As you may know, the Boy Scouts of America has been around for about 100 years. I will skip the entire history which can be found in many other places. The important thing for you to know is that the Scouting movement has been training boys for over 100 years. During this time the program has been updated and evolved as needed but at its core it has always had the same three targets called the Aims of Scouting:
"How do I know my son is safe?"
If you are wondering if your son is safe with the Scoutmaster and the Assistant Scoutmasters, the answer is "Most Definitely!" All of the adult leaders (Scouters) are required by the B.S.A. to be trained in youth protection and hazardous weather once every other year. The BSA Youth Protection Program is one of the best in the world. The Scoutmaster and Assistant Scoutmasters also go to Scoutmaster training which requires us to attend three two-hour classroom sessions and a three-day weekend that teaches us how to do the job right. Two of us have gone further still and attended an advanced leadership-training course called Wood Badge. This training program consists of six days of training, and to finish the course the participants must complete five projects in an 18-month period that improve local scouting. You can tell Wood Badge trained Scouters because they wear a strip of leather with two to four small wooden beads around their neck. If you are still concerned, it may help set your mind at ease to know there are currently eight Eagle Scouts among the Scouters that camp with your son. Your son could not be in better hands other than your own.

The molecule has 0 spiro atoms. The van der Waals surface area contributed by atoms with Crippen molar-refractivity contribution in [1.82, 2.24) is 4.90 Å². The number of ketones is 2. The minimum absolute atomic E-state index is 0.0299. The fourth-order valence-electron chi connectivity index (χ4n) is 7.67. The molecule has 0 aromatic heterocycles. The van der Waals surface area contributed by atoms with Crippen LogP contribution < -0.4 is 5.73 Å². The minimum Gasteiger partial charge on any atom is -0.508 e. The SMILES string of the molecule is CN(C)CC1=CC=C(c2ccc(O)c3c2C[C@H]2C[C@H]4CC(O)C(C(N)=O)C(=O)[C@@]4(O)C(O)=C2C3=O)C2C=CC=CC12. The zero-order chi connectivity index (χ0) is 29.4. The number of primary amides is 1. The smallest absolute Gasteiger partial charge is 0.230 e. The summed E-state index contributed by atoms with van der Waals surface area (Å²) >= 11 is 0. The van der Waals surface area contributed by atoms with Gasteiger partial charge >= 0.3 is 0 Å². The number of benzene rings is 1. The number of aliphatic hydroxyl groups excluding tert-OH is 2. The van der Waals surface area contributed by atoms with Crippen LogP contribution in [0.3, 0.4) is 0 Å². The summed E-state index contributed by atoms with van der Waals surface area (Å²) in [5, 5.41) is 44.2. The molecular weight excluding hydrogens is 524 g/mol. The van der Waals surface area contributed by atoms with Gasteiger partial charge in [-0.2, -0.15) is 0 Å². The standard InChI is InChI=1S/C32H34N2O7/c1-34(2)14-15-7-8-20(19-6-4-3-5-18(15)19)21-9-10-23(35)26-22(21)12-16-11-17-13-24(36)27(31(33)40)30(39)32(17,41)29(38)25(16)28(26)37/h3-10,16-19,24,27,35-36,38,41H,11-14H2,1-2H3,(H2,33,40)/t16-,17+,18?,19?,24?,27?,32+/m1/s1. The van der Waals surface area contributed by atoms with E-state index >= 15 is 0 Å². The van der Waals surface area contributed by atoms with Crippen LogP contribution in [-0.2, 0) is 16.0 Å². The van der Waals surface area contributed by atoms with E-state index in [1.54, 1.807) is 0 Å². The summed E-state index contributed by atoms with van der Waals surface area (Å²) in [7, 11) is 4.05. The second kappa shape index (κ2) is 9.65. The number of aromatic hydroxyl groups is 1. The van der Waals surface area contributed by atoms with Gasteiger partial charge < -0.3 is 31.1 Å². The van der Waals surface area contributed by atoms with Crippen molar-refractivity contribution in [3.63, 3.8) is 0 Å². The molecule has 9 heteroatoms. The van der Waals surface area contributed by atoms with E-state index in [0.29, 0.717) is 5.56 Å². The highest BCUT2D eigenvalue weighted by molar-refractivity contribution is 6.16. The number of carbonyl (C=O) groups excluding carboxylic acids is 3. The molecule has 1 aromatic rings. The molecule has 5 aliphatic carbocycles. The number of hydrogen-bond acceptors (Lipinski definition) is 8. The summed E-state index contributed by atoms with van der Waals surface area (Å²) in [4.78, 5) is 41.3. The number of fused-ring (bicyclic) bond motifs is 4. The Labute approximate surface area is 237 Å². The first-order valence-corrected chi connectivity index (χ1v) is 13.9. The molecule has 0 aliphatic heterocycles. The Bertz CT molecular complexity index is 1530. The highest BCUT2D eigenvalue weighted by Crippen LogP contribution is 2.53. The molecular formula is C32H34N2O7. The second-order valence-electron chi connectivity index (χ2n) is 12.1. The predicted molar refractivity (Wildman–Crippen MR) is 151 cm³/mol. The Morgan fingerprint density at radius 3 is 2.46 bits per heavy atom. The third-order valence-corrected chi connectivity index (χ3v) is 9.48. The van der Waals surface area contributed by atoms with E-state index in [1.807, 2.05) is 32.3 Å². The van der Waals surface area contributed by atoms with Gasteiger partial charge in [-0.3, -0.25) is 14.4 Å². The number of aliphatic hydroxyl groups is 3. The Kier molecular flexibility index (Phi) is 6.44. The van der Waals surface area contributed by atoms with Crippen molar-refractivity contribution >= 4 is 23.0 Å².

"What do I do if I have a great idea?"
Boy Scouts is boy led and boy run. If you have an interesting idea, tell your son's Patrol Leader and/or tell the Senior Patrol Leader. If you have a flyer or other information about a cool place, the same thing applies. You need to sell the idea to the Scouts not the adults. The Scouts decide what they are going to do, where they are going to go and how they are going to go about doing it with only guidance from the Scouters.
"What do I do if I have a concern?"
Boy Scouts is boy planned and boy executed. There are many cases where a parent's concern can be handled better by the scout's patrol leader or the senior patrol leader. The Scoutmaster and his assistants are always willing to answer questions in person, by email or on the phone. Sometimes you may be directed to a youth leader because the answer lies within their circle of responsibility. If you don't get a satisfactory answer from the youth leader, feel free to ask the Scouter again. This gives the Scouters the opportunity to help the Scouts grow in their position.
"How do I know what is going on?"
We have a troop web site, www.sharonscouts.org, and an online calendar that reflects all of the upcoming events for the Boy Scouts and Cub Scouts in Sharon.
We run all of our communications by meeting announcements and emails. There are also times when we send out text messages or make phone calls.
We send hard copies of announcements home.
After each meeting, ask your son what is going on in the next couple of weeks. He may remember a handout he stuffed in his pocket before he left; then again, he may not. It's okay the information is on the calendar and the web site. The web site is updated periodically and an email announcement goes out when most changes happen.
In situations where we have to get the word out in a hurry, the Scouts use a phone tree to let everyone know about cancellations and other last minute changes. The phone tree is a simple system in which the Patrol Leaders call the Scouts in their patrols. Typically, each Patrol Leader calls his assistant and splits the load leaving each Scout with about three calls to make.